Butterick, George F. Joel Oppenheimer: A Checklist of His Writings. Storrs: University of Connecticut Library, 1975. Gilmore, Lyman. Don't Touch the Poet: The Life and Times of Joel Oppenheimer. Jersey City, N.J.: Talisman House, 1998.

Thibodaux, David. Joel Oppenheimer: An Introduction.

Columbia, S.C.: Camden House, 1986.

Robert Bertholf

CAGE, JOHN (1912-1992) Although known primarily as a composer of avant-garde music, John Cage's writing has been significant in postwar American poetry, particularly among his colleagues, such as Jackson mac low and Joan retallack. Cage's use of chance-operations and other deterministic compositional procedures—that is, formal and lexical selection made by predetermined systems the author creates, instead of the whims and tastes of the author fitted to preexisting verse norms—extends from a unique set of influences, including the American transcendentalist writer Henry David Thoreau, Japanese Buddhist philosopher D. T. Suzuki, and German composer Arnold Schoenberg.

Cage was born in Los Angeles, California. Leaving after two years study at Pomona College, he spent several years in Europe studying architecture and music and writing poetry and painting in his spare time. By 1933 Cage was in New York studying music composition, and by the following year he was back in Los Angeles studying with Schoenberg. By 1942 Cage had relocated to New York, where he would continue to live and work, often with renowned choreographer Merce Cunningham, until his death. Among Cage's many honors and awards was his position as Charles Eliot Norton Professor of Poetry at Harvard University (1988-89) and his induction into both the American Academy of Arts and Sciences (1978) and the American Academy of Arts and Letters (1989).

Cage's first collection of writings, Silence (1961), gathers work from as early as 1937's "The Future of Music: Credo" and compositions as widely cited as "Lecture on Nothing" that state a similar theme: "I have nothing to say and I am saying it and that is poetry as I need it." Cage's interest in nothing and silence stems from an early observation that human beings can never truly escape sound of some kind and that both poetry and music should make use of the entire range of perceptible material. A related conviction regarding the process of writing is, as he put it in a 1976 interview, that one is as often saying "nothing" as saying something. Cage believes in using the element of chance in composing poetry. For him, chance-operations is a matter of "changing the responsibility of the composer, in making choices to asking questions" (50). Cage's most notable method of asking questions consisted in "reading-through" existing texts to form poems he described as "mesostic," a word meaning "middle-of-the-line." This method involves selecting portions of texts based on keywords, whose letters run down the page, capitalized and vertically, as they appear in the source horizontally, but with this rule: that between any two letters of the keywords those same letters may not appear. The keyword of one such poem is "MARCEL." The poem is about the French artist and writer Marcel Duchamp. It begins with the first three letters of his first name and continues in this vein:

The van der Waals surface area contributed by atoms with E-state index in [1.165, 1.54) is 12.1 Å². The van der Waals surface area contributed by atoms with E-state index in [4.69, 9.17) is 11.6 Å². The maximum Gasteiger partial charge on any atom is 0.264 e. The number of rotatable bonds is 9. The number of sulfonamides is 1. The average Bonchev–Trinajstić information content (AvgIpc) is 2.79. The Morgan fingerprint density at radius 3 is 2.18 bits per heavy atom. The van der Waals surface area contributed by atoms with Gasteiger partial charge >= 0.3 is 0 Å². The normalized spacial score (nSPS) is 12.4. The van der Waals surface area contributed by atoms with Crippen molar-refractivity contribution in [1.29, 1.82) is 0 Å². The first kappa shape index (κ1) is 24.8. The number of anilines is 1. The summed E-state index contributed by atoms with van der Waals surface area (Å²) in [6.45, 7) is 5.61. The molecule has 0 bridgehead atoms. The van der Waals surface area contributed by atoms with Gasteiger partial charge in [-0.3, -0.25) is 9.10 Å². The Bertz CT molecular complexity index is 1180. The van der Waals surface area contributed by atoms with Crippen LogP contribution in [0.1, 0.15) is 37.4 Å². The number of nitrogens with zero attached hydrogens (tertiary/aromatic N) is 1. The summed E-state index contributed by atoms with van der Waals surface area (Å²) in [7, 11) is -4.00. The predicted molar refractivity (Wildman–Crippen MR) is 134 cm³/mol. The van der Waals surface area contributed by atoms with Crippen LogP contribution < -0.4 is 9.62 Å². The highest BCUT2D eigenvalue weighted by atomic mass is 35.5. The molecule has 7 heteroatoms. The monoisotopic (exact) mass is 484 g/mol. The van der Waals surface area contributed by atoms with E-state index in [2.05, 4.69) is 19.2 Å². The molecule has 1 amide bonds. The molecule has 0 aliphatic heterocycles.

questions i Might hAve leaRned

These methods were equally inspired by Cage's practice of Buddhism, and later they incorporated a politically anarchist content drawing on the work of Thoreau. In 1978 Cage began to work as a printmaker while continuing his writing and musical composition. His interest in Japanese Zen Buddhism is reflected in works of this later period, such as Ryoanji (1983-85), which takes its name from a Japanese Zen garden, and a 1982 book of mesostic poetry Themes & Variations, which he called "a chance-determined renga-like mix," referring to the ancient Japanese verse form of half-tankas, the renga. In his later years, Cage became a proponent of the political ideas of architect and philosopher R. Buckminster Fuller and the art of macrobiotic eating. His influence survives particularly in the formal and political concerns of the LANGUAGE SCHOOL.

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